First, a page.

Finally, You admit, I suppose, that though we should err in believing Jesus to be the Messiah, yet while we deny ungodliness and worldly lusts, and live soberly, righteously, and godly, in this present world, it is an error that may not affect our eternal salvation: but if the error be on your side, on what ground do you stand? Your fathers, in this case, were murderers of the Prince of life; and, by adopting their principles, you make the deed your own. His blood lies upon you, and upon your children. The terrible destruction of your city by the Romans, and the hardness of heart to which you have been given up, are symptoms of that wrath which is come upon you to the uttermost. Repent, and believe the gospel, that you may escape the wrath to come!


IT is witnessed of David, that he “served the will of God in his generation.” Every generation has its peculiar work. The present age is distinguished, you know, by the progress of infidelity. We have long been exempted from persecution; and He whose fan is in his hand, perceiving his floor to stand in need of purging, seems determined by new trials to purge it. The present is a winnowing time. If we wish to serve the will of God in it, we must carefully attend to those duties which such a state of things imposes upon us.

In the first place, Let us look well to the sincerity of our hearts; and see to it that our Christianity is vital, practical, and decided. An army called to engage after a long peace requires to be examined, and every one should examine himself. Many become soldiers when danger is at a distance. The mighty host of Midianites were overcome by a selected band. A proclamation was issued through the army of Israel, “Whosoever is fearful and afraid, let him return;” and after a great diminution from cowardice, the rest must be brought down to the water to be tried. Such, or nearly such, may be the trials of the church: those who overcome may be reduced to a small company in comparison of those who have borne the Christian name. So indeed the Scriptures inform us. They that obtain the victory with Christ are “called, and chosen, and faithful.” (Rev. xvii. 14).

The manner in which things of late ages have moved on, in the religious world, has been such as to admit of a larger outer-court, if I may so speak, for a sort of half worshippers. A general religious reputation has been hitherto obtained at a small expense. But should infidelity prevail throughout Christendom, as it has in France, the nominal extent of the Christian church will be greatly reduced. In taking its dimensions, the outer-court will, as it were, be left out and given to the Gentiles. In this case, you must come in or keep out; be one thing or another; a decided friend of Christ, or an avowed infidel. It is possible the time may come when all parties will be reduced, in effect, to two – believers and unbelievers.

“Never,” says a late masterly and moving writer, “were times more eventful and critical than at present; never were appearances more singular and interesting, in the political or in the religious world. You behold, on the one hand, infidelity with dreadful irruption extending its ravages far and wide; and, on the other, an amazing accession of zeal and activity to the cause of Christianity. Error in all its forms is assiduously and successfully propagated; but the progress of evangelical truth is also great. The number of the apparently neutral party daily diminishes; and men are now either becoming worshippers of the God and Father of our Lord Jesus Christ, or receding fast through the mists of scepticism into the dreary regions of speculative and practical atheism. It seems as if Christianity and infidelity were mustering each the host of the battle, and preparing for some great day of God. The enemy is come in like a flood; but the Spirit of the Lord hath lifted up a standard against him. ‘Who, then, is on the Lord’s side? who? – Let him come forth to the help of the Lord, to the help of the Lord against the mighty!'”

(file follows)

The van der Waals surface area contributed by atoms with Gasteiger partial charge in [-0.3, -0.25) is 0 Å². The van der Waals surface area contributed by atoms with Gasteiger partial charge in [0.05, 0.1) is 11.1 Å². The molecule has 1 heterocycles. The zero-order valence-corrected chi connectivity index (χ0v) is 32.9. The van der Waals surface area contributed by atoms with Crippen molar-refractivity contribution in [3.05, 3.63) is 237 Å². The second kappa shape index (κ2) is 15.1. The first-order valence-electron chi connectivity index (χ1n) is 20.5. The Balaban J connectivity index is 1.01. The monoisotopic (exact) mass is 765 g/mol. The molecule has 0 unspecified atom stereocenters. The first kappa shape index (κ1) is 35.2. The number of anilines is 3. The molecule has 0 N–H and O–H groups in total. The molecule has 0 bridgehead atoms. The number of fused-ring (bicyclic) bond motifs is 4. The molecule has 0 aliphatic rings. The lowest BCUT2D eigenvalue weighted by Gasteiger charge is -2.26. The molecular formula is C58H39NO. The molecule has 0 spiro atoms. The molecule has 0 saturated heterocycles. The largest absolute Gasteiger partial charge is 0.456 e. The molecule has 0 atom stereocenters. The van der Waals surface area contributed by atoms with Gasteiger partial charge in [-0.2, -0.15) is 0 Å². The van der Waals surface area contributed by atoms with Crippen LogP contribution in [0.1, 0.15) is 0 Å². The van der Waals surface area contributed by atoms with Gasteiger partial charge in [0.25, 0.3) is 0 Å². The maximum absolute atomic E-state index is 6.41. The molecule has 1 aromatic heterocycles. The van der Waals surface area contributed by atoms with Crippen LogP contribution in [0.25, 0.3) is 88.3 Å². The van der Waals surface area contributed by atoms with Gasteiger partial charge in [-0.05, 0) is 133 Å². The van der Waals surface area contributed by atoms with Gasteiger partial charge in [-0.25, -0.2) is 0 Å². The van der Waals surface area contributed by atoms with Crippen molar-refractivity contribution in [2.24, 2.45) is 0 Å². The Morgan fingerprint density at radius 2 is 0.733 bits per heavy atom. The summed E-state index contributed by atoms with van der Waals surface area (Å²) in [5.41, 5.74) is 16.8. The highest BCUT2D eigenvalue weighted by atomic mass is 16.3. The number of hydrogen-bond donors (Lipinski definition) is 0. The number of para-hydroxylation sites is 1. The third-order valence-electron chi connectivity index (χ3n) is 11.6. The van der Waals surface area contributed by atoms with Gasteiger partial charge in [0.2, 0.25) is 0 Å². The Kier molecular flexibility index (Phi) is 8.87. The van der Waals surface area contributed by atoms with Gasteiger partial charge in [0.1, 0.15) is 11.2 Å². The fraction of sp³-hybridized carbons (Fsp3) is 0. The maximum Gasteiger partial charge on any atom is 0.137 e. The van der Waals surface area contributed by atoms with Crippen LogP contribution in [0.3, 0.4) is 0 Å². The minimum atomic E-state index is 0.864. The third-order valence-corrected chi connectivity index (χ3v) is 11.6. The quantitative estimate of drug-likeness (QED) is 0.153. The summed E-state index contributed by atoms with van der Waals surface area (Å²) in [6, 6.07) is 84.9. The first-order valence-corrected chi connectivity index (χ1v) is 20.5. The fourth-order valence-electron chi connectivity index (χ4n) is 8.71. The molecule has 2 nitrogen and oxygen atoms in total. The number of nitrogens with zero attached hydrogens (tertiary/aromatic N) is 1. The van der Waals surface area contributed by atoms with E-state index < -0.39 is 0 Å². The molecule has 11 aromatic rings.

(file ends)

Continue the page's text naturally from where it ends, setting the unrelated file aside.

Secondly, Let a good understanding be cultivated among sincere Christians of different denominations. Let the friends of Christ know one another; and let not slighter shades of difference keep them at variance. The enemies of Christianity know how to avail themselves of our discords. The union which is here recommended, however, is not a merely nominal one, much less one that requires a sacrifice of principle. Let us unite, so far as we can act in concert, in promoting the interest of Christ; and hold ourselves open to conviction with regard to other things. Let not the free discussion of our differences be laid aside, or any such connexion formed as shall require it; only let them be conducted with modesty, frankness, and candour, and the godly will find their account in them. Let it be the great concern of all, not so much to maintain their own peculiarities, as to know and practise the truth; not so much to yield, and come nearer to other denominations, as to approximate towards the mind of Christ. The mind of Christ, as expressed in his doctrines and precepts, must be the central point in which we meet: as we approach this, we shall come nearer to each other. So much agreement as there is among us, so much is there of union; and so much agreement as there is in the mind of Christ, so much of Christian union.